Week in science: Oil spill threat spreads | James Cameron helping to bring 3-D to Mars | A monster jellyfish of the deep

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Image: Dr. Erica Miller, left, and Danene Birtell with Tri-State Bird Rescue and Research work Friday to help a Northern Gannet bird, normally white when full grown, which is covered in oil from a massive spill in the Gulf of Mexico, at a facility in Fort Jackson, La. (AP Image)

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    The still-spreading Gult Coast oil spill is threatening to become a full-fledged environmental disaster that may eclipse Exxon Valdez in cost and impact. [WaPo]

    • Today, the Obama administration put pressure on BP America to do more to stop the leak and clean up its aftermath. [NYT]
      • Experts and volunteers are scrambling to aid the wildlife affected by the spill. [Discovery News]

        Image: This satellite photo provided by NASA shows the oil slick in the Gulf of Mexico as it closes in on the Pass a Loutre area of Plaquemines Parish, La. (NASA photo)

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        Week in science: Hubble telescope celebrates 20 years | Spitzer ‘tastes’ a methane-free planetary puzzler | Adoptive parents bring biases to process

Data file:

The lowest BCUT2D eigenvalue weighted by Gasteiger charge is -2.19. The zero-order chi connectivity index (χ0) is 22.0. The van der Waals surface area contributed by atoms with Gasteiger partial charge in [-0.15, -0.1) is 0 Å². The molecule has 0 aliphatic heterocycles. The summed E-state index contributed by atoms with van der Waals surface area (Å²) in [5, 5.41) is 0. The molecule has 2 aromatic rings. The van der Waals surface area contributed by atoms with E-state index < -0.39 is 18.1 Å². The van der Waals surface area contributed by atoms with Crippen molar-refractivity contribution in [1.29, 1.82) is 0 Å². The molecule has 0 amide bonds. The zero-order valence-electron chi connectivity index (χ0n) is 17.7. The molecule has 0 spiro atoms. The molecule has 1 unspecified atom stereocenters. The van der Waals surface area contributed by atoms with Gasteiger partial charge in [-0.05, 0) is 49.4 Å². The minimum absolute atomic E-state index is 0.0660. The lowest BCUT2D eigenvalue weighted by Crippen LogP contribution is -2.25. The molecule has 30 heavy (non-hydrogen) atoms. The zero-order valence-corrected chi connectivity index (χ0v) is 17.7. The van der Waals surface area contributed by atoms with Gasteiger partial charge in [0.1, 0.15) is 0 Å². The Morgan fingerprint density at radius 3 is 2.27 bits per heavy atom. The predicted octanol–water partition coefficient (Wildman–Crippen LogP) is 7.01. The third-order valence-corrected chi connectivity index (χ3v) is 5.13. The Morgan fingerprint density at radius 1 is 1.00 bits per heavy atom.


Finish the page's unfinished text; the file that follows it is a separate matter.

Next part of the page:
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          The Hubble Space Telescope is celebrating its 20th anniversary. In the spirit of the occasion, the famous telescope has captured this phantasmagorical image deep within the Carina Nebula. Not too shabby for a telescope with two decades under its belt. NASA and the Hubble 20th Anniversary Team describe it best: “This craggy fantasy mountaintop enshrouded by wispy clouds looks like a bizarre landscape from Tolkien’s ‘The Lord of the Rings’ or a Dr. Seuss book, depending on your imagination. The NASA Hubble Space Telescope image, which is even more dramatic than fiction, captures the chaotic activity atop a three-light-year-tall pillar of gas and dust that is being eaten away by the brilliant light from nearby bright stars. The pillar is also being assaulted from within, as infant stars buried inside it fire off jets of gas that can be seen streaming from towering peaks.” [NASA and Discovery News]

        Image: Hubble’s Wide Field Camera 3 observed the pillar of gas and dust within the Carina Nebula, 7,500 light-years away in the southern constellation Carina. (NASA, ESA, and M. Livio and the Hubble 20th Anniversary Team)

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